French and religion professors lead course in Morocco

In May 2009, Cornell students traveled to Morocco with religion professor Steven Sacks and French professor Devan Baty for the course “Islam and Post-coloniality in Contemporary Morocco.”  Students studied the general tenets of Islam, its particular manifestations and practices in Morocco, and the  post-colonial relationship between Morocco and France.
The course  included visits to Tangiers, Casablanca, Fes, Meknes, Rabat, and Marrakech. Highlights included meetings with Nigerian migrants in Tangiers, tours of the walled Medina of Fes, lectures at Al-Karaouine University in Fes, a visit to a Berber village in the High Atlas Mountains, and camping out under the stars in the Sahara desert.

    Student reflections by Suzi Enoch

    What were some of the highlights of the course?

    One of the best experiences was having tea with a nomadic family in their tent. It was amazing to see how they lived and also how hospitable they were to a group of strangers. Some of us also had the opportunity to meet with a group of immigrants in Tangiers who were trying to travel to Europe as political refugees.

    Another highlight of the trip was listening to lectures from professors at the local Islamic University. It was a great way to learn about the history and culture of Morocco from very knowledgeable people who were part of the culture.

    What was it like studying in Morocco?

    It is hard to put into words the beauty of Morocco and how kind the people are. We were able to travel to the mountains, the beach, and the desert. It was wonderful taking a trip into the Sahara on camels and experiencing the unique aspects of Islam and how the religion impacts everyday activities.

    What did your interview project involve?

    I interviewed multiple people in Morocco including professors and students. For my project I examined the relationship between the Arabization of Morocco and the education system. Also linked with that topic is how language helps build a sense of cultural identity.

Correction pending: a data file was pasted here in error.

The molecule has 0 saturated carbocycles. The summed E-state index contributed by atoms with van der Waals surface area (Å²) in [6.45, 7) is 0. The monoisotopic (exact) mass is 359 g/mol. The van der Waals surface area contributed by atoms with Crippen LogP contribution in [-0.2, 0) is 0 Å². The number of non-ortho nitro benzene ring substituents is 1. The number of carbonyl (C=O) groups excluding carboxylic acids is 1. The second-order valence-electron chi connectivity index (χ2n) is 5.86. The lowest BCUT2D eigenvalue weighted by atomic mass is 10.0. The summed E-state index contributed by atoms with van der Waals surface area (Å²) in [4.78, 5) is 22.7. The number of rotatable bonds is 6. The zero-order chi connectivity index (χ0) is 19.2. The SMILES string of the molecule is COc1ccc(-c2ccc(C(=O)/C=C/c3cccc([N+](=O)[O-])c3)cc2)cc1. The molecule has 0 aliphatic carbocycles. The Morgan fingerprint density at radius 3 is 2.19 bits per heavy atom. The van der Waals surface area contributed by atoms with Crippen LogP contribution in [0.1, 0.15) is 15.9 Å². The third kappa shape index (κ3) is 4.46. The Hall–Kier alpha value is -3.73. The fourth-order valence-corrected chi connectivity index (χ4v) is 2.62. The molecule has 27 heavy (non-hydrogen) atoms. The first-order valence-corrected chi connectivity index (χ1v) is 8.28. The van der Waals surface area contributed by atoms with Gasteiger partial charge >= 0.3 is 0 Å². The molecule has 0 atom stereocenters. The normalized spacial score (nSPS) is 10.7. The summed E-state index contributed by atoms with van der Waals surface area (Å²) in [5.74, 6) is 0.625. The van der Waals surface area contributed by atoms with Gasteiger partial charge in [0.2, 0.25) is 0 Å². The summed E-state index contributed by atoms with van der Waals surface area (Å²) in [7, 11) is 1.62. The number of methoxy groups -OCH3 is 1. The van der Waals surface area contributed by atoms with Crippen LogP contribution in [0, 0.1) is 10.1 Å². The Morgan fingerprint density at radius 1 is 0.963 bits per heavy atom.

Since the French had a large influence over the development of the Moroccan culture, the higher education institutes teach mainly in French. With the Arabization movements the government reintroduced Arabic into the school systems, which became problematic when students arrived at college and couldn’t follow their professors in French.

    Did you draw any particular conclusions?

    It was extremely interesting to hear different perspectives about the French language and how it impacted the education of students and people’s identities. Many people I interviewed felt the best solution was to utilize both French and Arabic in the education systems.

    The interview process was one of my favorite parts of the trip because I loved getting to know the people and learning more about their culture. I was able to use my French almost every day, and my knowledge of the local language really added to the overall experience. Morocco was an ideal location to practice the French language and for the course I kept a journal in French that was a mixture of my observations and commentaries on the readings we were assigned that day.

    I would recommend a trip to Morocco to anyone, it is a beautiful country with a rich culture and the people are extremely welcoming and kind.

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